Despite a rainy start, New Orleans Jazz Fest kicked off weekend two with a bang today, bringing in tons of heavy hitters to the Fairgrounds for a day of stacked music. Everything from blues to funk to zydeco to jazz and beyond was represented at one of the country’s longest standing festivals. Tens of thousands of fans flocked to the event to catch Tedeschi Trucks Band with Jimmy Vaughan and Billy Gibbons, Elvis Costello & The Imposters, Snarky Puppy, Gary Clark Jr., George Porter Jr. & Runnin’ Pardners, and hundreds of others across twelve stages.Fortunately, photographer Marc Millman was on hand to capture the festivites. Check out some photo highlights from the festival below:Brandi Carlile on the Gentilly StageCyril Neville & SwampFunk on the Congo Square StageFlo Rida on the Congo Square StageGary Clark Jr. on the Acura StageLost Bayou Ramblers with special guests Rickie Lee Jones and Spider Stacy on the Gentilly StageNew Orleans Nightcrawlers Brass Band on the Jazz & Heritage StageSonny Landreth on the Acura StageTedeschi Trucks Band ft. Jimmy Vaughan and Billy Gibbons on the Acura Stage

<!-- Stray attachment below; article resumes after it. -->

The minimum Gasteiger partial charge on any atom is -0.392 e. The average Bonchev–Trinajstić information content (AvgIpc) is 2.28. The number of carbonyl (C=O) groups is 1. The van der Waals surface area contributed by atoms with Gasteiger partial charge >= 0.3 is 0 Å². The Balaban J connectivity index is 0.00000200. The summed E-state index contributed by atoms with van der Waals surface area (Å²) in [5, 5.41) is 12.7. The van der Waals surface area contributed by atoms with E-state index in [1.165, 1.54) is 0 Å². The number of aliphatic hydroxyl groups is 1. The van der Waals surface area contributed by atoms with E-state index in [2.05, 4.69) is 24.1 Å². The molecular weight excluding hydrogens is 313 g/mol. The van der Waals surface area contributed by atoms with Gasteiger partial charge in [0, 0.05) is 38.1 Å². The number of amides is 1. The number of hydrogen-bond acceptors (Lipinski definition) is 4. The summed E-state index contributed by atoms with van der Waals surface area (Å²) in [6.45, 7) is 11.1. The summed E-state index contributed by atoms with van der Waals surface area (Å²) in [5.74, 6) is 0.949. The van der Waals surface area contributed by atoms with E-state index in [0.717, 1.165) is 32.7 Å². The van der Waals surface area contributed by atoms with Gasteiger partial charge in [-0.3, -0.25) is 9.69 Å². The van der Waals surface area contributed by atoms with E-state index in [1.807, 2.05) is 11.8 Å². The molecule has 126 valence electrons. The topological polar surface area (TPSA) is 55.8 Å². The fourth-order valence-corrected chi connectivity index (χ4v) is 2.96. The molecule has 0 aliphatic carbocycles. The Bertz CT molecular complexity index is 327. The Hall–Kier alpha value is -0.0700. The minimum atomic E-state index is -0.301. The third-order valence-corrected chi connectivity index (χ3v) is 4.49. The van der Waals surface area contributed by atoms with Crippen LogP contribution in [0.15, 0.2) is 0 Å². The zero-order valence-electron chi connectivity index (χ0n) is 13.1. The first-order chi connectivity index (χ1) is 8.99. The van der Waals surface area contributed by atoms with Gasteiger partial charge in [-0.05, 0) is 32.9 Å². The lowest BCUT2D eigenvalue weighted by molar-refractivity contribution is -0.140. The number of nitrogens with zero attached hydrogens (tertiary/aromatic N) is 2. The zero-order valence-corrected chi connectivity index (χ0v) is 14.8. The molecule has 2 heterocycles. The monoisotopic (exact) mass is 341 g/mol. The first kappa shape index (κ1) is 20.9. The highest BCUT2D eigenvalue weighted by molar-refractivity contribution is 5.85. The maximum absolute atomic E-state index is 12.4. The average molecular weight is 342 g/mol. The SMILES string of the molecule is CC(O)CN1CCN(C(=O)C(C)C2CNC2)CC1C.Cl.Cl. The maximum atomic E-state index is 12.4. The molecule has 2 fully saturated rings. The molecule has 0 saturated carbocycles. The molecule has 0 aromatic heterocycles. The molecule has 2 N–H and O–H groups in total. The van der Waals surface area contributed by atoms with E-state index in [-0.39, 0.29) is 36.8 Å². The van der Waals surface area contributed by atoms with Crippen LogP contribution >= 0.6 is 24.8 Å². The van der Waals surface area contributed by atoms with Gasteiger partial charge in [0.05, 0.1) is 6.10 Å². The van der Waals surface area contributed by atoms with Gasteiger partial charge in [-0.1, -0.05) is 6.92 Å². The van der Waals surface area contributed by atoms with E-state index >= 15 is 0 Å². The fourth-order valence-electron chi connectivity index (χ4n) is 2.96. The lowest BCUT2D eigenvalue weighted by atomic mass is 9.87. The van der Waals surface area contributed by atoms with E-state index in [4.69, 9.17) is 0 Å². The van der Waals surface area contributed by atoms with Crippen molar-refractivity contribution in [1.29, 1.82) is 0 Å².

When University of Georgia horticulture professor Allan Armitage retired in November 2010, he left big shoes to fill. Earlier this month, John Ruter was tapped to continue Armitage’s work as part of the Allan M. Armitage Endowed Professorship for Herbaceous Plant Instruction and Introduction. Armitage helped establish UGA’s horticulture department as one of the top in the country. His commitment to introduce new and improved plants translated into profits for growers and knowledge for students. As a tribute to his contributions, the UGA horticulture department and College of Agricultural and Environmental Sciences established the Armitage professorship.Nursery crop researcherFor the past two decades, Ruter has been a UGA horticulture professor at the CAES campus in Tifton, Ga., where he was the nursery crop researcher and UGA Cooperative Extension specialist. In the Armitage professorship, Ruter will move his research and graduate programs to UGA’s main campus in Athens. “I really haven’t had much of an opportunity to be involved with undergraduates,” Ruter said. “I’m looking forward to bringing practical experience to the classroom and sharing that with students.” “Dr. Ruter has also had tremendous success with graduate students,” said Doug Bailey, UGA horticulture department head. “It will boost our graduate program by having him here in Athens.”Looking forward to teaching undergraduates The professorship is a “great opportunity to get to know people of the Athens community as well,” Ruter said, “through outreach and perennials classes as well. I hope to take students to a lot of local gardens. I’m looking forward to having that involvement.”Ruter specializes in breeding and selecting new ornamental trees and shrubs for the green, or plant, industry. In the new professorship, he will evaluate and develop new breeds of flowers, direct the Trial Gardens at UGA and teach in Athens.“Dr. Ruter has already established himself with his plant breeding and plant introduction programs,” Bailey said. “He has a keen eye. It takes a knack to know what’s needed in the green industry, and he has the gift to marry industry needs and plant materials.Breeding herbaceous plantsSince 2005, Ruter has released or co-released eight plants through the UGA Research Foundation. Four of the first five were herbaceous species that have been promoted through the Athens Select program in cooperation with Armitage. Athens Select plants are developed at UGA and are tolerant to heat and humidity.Ruter’s latest work is on an agapanthus known as Lily of the Nile. He bred the plant for fuller foliage, a more compact design and a shorter flower stem, all things the ornamental plant industry asked him to do.Ruter will keep his large test plots in Tifton, which will allow him to continue his research into camellia as a new edible oil crop suited for Georgia. He’ll also keep working on cold hardy hibiscus.Ruter is currently writing a book about conifers for the Southeast. And he co-authored a leading textbook for high school and junior colleges called an “Introduction to Horticulture.” His research has led to more than 390 publications. Over the past 20 years while serving as a commercial nursery specialist for UGA Extension, he’s given 190 state, regional and national presentations and made more than 900 visits to nurseries and botanical gardens both in Georgia and the U.S.Armitage will work for another year on a partially retired basis at UGA.